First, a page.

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How to Get Good Lighting for Live Streaming

Lighting is one of the basic pillars of live streaming. You can create a fantastic script, invite your guests, and make sure your stream is put together professionally… but if you don’t pay much attention to the technical part, and especially lighting, your live stream just won’t work. So what to do when you want to go live and look like a pro live streamer?

Rule 1: Your audience should actually see you in your live stream!

First things first: your audience should clearly see you while you’re live. That may seem basic, but it’s not a podcast. 🤣  One of the reasons why people join your live stream is to see your face, and many live streamers seem to forget that. Make sure your camera preview isn’t too dark or too bright. It should have just enough light for you to be seen well. 

If you’re using BeLive for going live, you can do a test broadcast and check everything out before hitting the “Go Live” button.

When it comes to lighting, it has two components: color temperature and intensity.

Video Temperature Settings

An example of the same picture having different temperatures.

The color temperature of light is measured in Kelvins and varies from 1 to 10k. I’m sure you notice that sometimes your videos or photographs look more yellowish or blue-ish. The reason for that is the settings in your camera for color temperature called white balance.

If you use Facetime or a webcam, you might not be able to adjust the temperature. But usually, it works fine. If you are going to stream with a DSLR camera, it’s something you should look into. For your live streams, it’s better to go for the daylight color temperature in the settings. 

If you’re broadcasting using natural light, which is 5600k, your skin will look natural and there won’t be any yellow or blue tones in the picture. 

Light Intensity for your Live Stream

f you take the flashlight on your phone, turn it on and light your palm from a very short distance. You’ll see the bright spot without any shadows. This is definitely something you need to avoid in your streams. That’s why you should not stream from a place with a harsh light. On the other hand, if you take the flashlight and put it far away from your palm, you won’t see any changes in terms of lighting. This is also not good.

One great way to improve the way you look on the camera is by adding some additional sources of light.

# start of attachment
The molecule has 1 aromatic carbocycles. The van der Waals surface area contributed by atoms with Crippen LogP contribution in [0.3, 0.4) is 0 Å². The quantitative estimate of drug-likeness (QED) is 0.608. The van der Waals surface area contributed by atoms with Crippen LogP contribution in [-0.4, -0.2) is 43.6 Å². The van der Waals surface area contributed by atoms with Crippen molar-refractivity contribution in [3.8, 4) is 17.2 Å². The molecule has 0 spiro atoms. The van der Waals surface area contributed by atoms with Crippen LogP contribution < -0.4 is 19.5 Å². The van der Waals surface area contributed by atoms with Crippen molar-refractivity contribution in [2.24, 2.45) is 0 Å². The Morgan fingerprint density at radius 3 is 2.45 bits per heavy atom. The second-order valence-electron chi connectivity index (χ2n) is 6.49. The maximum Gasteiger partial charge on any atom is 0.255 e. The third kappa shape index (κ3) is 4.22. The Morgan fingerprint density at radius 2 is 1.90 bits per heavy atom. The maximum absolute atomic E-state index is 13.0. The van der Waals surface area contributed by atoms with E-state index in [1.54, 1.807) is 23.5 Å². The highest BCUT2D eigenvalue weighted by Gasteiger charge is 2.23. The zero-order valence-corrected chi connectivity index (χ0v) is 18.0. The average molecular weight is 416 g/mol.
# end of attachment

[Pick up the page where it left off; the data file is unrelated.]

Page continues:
Rule 2: Mind the intensity of light in your live stream

Don’t choose a place which is too close to the source of light. And don’t go too far from it either. If you’re going to use the natural light, don’t sit too close to a window on a sunny day. Bright sunshine might fill your camera with light (from a footage perspective this problem is called overexposure) and no one will be able to see you. So you better off sitting somewhere in the middle of the room, so your face isn’t overexposed and everyone can see you clearly.

If you’re a lucky owner of LED light, you can decide what distance between you and the source of light works for you the best and stick to that one 🙂

Rule 3: Adjust the angle of the light in your video

Don’t put your sources too high or too low. You either get a “shadow” under your eyes, or you’ll look like a scary character from a movie. (If it’s part of your Halloween costume, then that’s great!) But if you don’t have any specific plans for your lighting scheme, I recommend the following: the light sources should be placed at a 45-degree angle from where you are sitting. It should be placed a little bit higher than your face, so it’s kind of “shining” from the top, mimicking the sunlight.

Rule 4:  Position your light source for your live stream 

Never put the main light source behind you. The light sources should be in front of you or a little bit from the sides. If you put the main light source behind you, people will see only your silhouette.

Rule 5: Use reflectors when you go live.

If you have only one source of light and the other part of your face is in a shadow, you might want to buy a photograph reflector.  You can also use a big piece of white paper or even styrofoam. Light takes the shortest way: the straight line. That is a very helpful piece of knowledge since you can “navigate” the light beams to the place where they’re needed.

For example, you can put the reflector in front of your source of light. You can see an easy explanation below:

Rule 6:  Use backlight to go live like a Pro Streamer.

Use backlight. If you pay attention to details and really want to stand out with your production, you might want to create a halo around your head by using a small source of light that you can put behind yourself. Since the backlight is supposed to be small, feel free to put it right behind you. 

You can try using a simple torch for that or get into more expensive gears. Here’s an example of a more professional setup. In this example, Matt uses the backlight to lighten up the side of his face, not the vertex. 

That’s it! You’re ready to create professional-looking live streams!

If you’re looking for a platform to start your live streaming journey, check out BeLive and start creating professional streams in a few clicks. If you have any questions, I’ll be happy to answer them in the comments below.

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